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Montana is home to a lot of elk—134,557 to be more precise. Elk reign prominently in our state’s identity and Montana is better for it. Yet, according to the Elk Management Plan put forth by Montana Fish, Wildlife and Parks (FWP), this is 42,419 elk too many.

In a state where hunting reigns, one would think that hunters would make short order of this bounty. Who doesn’t enjoy a freezer brimming with elk steaks? But in spite of the generous number of licenses allocated and extended hunting seasons, hunters have been unable to knock back elk herds to the levels FWP is hoping for. At best, hunters skim off as many elk as young elk are added each year, essentially maintaining the status quo.

Pressured by private landowners and legal mandates to drive elk numbers down, FWP created additional hunting seasons called elk shoulder seasons (ESSs). ESSs occur outside of the traditional archery and firearm seasons in September through November and are designed specifically to harvest cow elk in areas that are above objectives, according to the plan. ESSs begin as early as August and resume December through mid-February.

Many hunters feel hunting elk for up to six months is cruel and that these long seasons require breaking with conventions of hunting elk ethically. FWP has been quick to acknowledge the dilemma it is in—on the one hand, the directive to harvest more elk, and on the other to uphold hunting ethics—and FWP is committed to evaluating the performance of ESSs following the three-year pilot project from 2016-2018 including 43 hunting districts. The results are now in.

The ESSs resulted in a net increase of 4,559 cow elk taken compared to the preceding five years with no ESSs. At first glance, this looks like success. But it’s really just a drop in the bucket and only 10% of what is ultimately needed to reign in elk. At this rate, the statewide elk population goal won’t be reached until 2050.

A closer look reveals that during the 10 weeks of general hunting in September through November, hunters harvested 9,852 cow elk, compared to 6,521 cow elk that were taken during the additional 10 weeks of ESSs. Given ESSs are designed specifically to harvest cow elk, whereas the regular season is not, and ESSs occur at a time of year when weather conditions tip the odds in favor of hunters, the performance is much lower than anticipated.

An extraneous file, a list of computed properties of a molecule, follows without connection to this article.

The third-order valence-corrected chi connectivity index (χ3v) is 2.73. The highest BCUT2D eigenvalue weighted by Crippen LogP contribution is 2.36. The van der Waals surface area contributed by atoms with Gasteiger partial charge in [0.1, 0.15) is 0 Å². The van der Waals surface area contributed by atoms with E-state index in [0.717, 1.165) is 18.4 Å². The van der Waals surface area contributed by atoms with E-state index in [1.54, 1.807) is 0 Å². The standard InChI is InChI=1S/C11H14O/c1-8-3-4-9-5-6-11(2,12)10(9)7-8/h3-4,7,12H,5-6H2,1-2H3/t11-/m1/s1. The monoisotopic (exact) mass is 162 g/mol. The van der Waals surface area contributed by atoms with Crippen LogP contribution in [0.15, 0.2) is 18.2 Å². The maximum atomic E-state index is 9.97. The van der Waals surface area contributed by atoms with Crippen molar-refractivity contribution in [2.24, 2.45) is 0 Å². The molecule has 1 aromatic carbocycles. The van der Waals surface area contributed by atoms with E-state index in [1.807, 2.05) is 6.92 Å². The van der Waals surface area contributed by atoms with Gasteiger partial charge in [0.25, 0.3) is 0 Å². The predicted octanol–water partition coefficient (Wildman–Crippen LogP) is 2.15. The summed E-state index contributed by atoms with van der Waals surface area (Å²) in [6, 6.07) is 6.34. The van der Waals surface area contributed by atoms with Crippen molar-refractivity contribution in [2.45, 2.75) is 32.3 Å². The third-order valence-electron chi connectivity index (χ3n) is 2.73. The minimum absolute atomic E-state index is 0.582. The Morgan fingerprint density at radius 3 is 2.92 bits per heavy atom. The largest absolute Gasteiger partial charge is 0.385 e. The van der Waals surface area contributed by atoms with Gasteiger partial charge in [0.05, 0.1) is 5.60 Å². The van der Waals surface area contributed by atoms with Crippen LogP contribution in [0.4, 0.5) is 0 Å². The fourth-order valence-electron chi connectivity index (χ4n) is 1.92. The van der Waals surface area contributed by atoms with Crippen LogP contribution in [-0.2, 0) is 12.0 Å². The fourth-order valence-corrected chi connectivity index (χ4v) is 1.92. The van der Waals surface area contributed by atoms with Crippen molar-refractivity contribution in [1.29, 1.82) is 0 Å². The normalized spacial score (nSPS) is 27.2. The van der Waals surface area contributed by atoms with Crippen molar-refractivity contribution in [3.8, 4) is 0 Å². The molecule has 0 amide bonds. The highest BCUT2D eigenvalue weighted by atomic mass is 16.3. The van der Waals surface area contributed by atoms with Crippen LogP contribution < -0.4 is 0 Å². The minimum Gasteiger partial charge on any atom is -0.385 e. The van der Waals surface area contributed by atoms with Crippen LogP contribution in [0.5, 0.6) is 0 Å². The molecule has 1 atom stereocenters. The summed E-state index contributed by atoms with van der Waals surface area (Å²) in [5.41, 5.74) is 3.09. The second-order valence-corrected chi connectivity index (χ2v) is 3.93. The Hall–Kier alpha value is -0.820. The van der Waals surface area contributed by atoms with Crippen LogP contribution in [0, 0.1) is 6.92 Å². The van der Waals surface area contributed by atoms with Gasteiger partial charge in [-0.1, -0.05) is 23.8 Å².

Furthermore, ESSs didn’t perform well in the areas where elk are most abundant and problems persist. Instead, they performed better in areas where elk are less abundant and subject to considerable harvest during the regular seasons already. Thus, ESSs did not solve the problem of overpopulation, and in some cases even compounded it by driving entire elk herds to seek refuge on inaccessible private land.

Without access to land where elk live, offering a six-month hunting season might sound impressive but does little to achieve the desired harvest. Elk are crafty and adaptive, seeking refuge in places with fewer hunters. The largest concentrations of elk occur on private land, especially in central Montana in FWP Regions 4 and 5, which are comprised of large ranches, often with little or no public hunting access. In other regions, ESSs have seen some degree of success and hunter-landowner advisory committees have worked with FWP to carefully craft regulations to meet those area’s specific needs and challenges.

Statistically speaking, if 1,000 elk hunters hunt during the regular five-week rifle season in October/November, only about 200 take an elk; 80% go home empty-handed. These statistics are not as much a reflection of skill but rather of access (or lack thereof). FWP’s goal of harvesting thousands of elk would require a massive army of elk hunters on the Montana landscape for weeks on end coupled with generous access to private land — something that we haven’t achieved yet. Solving the elk dilemma requires a different approach and perspective.

We know what is not working. But we don’t yet know what will work. At best, the data indicate that without additional opportunities to access elk herds on private land, public hunting will remain largely ineffective in spite of generous hunting seasons and elk licenses. We need a diversity of users to come together to think creatively about solutions that recognize the intricate web of private property rights, public elk, elk behavior, hunting traditions and effectiveness, and other interrelated factors.

This is about more than just sound elk management; it’s about how we relate to and treat elk. Not only are ESSs ineffective and viewed by some as unethical, they are also emblematic of a larger societal trend whereby, in the face of a faltering ability to manage, a once revered species is being relegated to vermin. What does this say about us?

It’s time to dig deep and think outside of the box.

If you have ideas, please let FWP and the FWP Commission know. They’d like to hear from you: http://fwp.mt.gov/hunting/publicComments/2019

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Thomas Baumeister is capital chapter leader of the Montana Chapter of Backcountry Hunters & Anglers and a fellow with Merlin CCC in Helena.